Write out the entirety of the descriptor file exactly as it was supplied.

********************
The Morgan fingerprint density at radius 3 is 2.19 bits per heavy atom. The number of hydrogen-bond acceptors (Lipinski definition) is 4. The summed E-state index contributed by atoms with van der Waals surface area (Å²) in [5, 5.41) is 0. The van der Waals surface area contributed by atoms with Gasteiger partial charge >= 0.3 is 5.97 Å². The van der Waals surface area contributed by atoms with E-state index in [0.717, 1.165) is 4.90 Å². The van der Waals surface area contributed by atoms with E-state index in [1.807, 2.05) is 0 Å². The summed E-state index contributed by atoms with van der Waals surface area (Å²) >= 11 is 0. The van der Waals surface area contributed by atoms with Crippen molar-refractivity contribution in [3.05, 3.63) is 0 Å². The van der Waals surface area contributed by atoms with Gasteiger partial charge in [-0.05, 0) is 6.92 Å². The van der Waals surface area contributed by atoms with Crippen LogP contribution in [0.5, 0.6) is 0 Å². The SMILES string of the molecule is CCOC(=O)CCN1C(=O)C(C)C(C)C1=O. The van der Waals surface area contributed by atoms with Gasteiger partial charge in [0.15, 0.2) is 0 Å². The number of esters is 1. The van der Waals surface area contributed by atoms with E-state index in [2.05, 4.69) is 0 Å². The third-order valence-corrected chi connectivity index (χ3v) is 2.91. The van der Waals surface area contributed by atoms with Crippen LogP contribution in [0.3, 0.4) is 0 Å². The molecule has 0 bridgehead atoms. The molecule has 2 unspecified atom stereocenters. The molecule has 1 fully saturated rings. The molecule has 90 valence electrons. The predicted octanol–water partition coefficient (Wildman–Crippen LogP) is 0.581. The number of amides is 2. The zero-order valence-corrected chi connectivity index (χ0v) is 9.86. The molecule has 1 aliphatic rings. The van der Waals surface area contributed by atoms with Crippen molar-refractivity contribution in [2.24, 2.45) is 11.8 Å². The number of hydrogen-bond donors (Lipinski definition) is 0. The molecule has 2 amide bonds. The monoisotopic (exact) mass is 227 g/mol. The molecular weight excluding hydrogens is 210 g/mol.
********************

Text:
The Morgan fingerprint density at radius 3 is 2.19 bits per heavy atom. The number of hydrogen-bond acceptors (Lipinski definition) is 4. The summed E-state index contributed by atoms with van der Waals surface area (Å²) in [5, 5.41) is 0. The van der Waals surface area contributed by atoms with Gasteiger partial charge >= 0.3 is 5.97 Å². The van der Waals surface area contributed by atoms with E-state index in [0.717, 1.165) is 4.90 Å². The van der Waals surface area contributed by atoms with E-state index in [1.807, 2.05) is 0 Å². The summed E-state index contributed by atoms with van der Waals surface area (Å²) >= 11 is 0. The van der Waals surface area contributed by atoms with Crippen molar-refractivity contribution in [3.05, 3.63) is 0 Å². The van der Waals surface area contributed by atoms with Gasteiger partial charge in [-0.05, 0) is 6.92 Å². The van der Waals surface area contributed by atoms with Crippen LogP contribution in [0.5, 0.6) is 0 Å². The SMILES string of the molecule is CCOC(=O)CCN1C(=O)C(C)C(C)C1=O. The van der Waals surface area contributed by atoms with Gasteiger partial charge in [0.15, 0.2) is 0 Å². The number of esters is 1. The van der Waals surface area contributed by atoms with E-state index in [2.05, 4.69) is 0 Å². The third-order valence-corrected chi connectivity index (χ3v) is 2.91. The van der Waals surface area contributed by atoms with Crippen LogP contribution in [0.3, 0.4) is 0 Å². The molecule has 0 bridgehead atoms. The molecule has 2 unspecified atom stereocenters. The molecule has 1 fully saturated rings. The molecule has 90 valence electrons. The predicted octanol–water partition coefficient (Wildman–Crippen LogP) is 0.581. The number of amides is 2. The zero-order valence-corrected chi connectivity index (χ0v) is 9.86. The molecule has 1 aliphatic rings. The van der Waals surface area contributed by atoms with Crippen molar-refractivity contribution in [2.24, 2.45) is 11.8 Å². The number of hydrogen-bond donors (Lipinski definition) is 0. The molecule has 2 amide bonds. The monoisotopic (exact) mass is 227 g/mol. The molecular weight excluding hydrogens is 210 g/mol.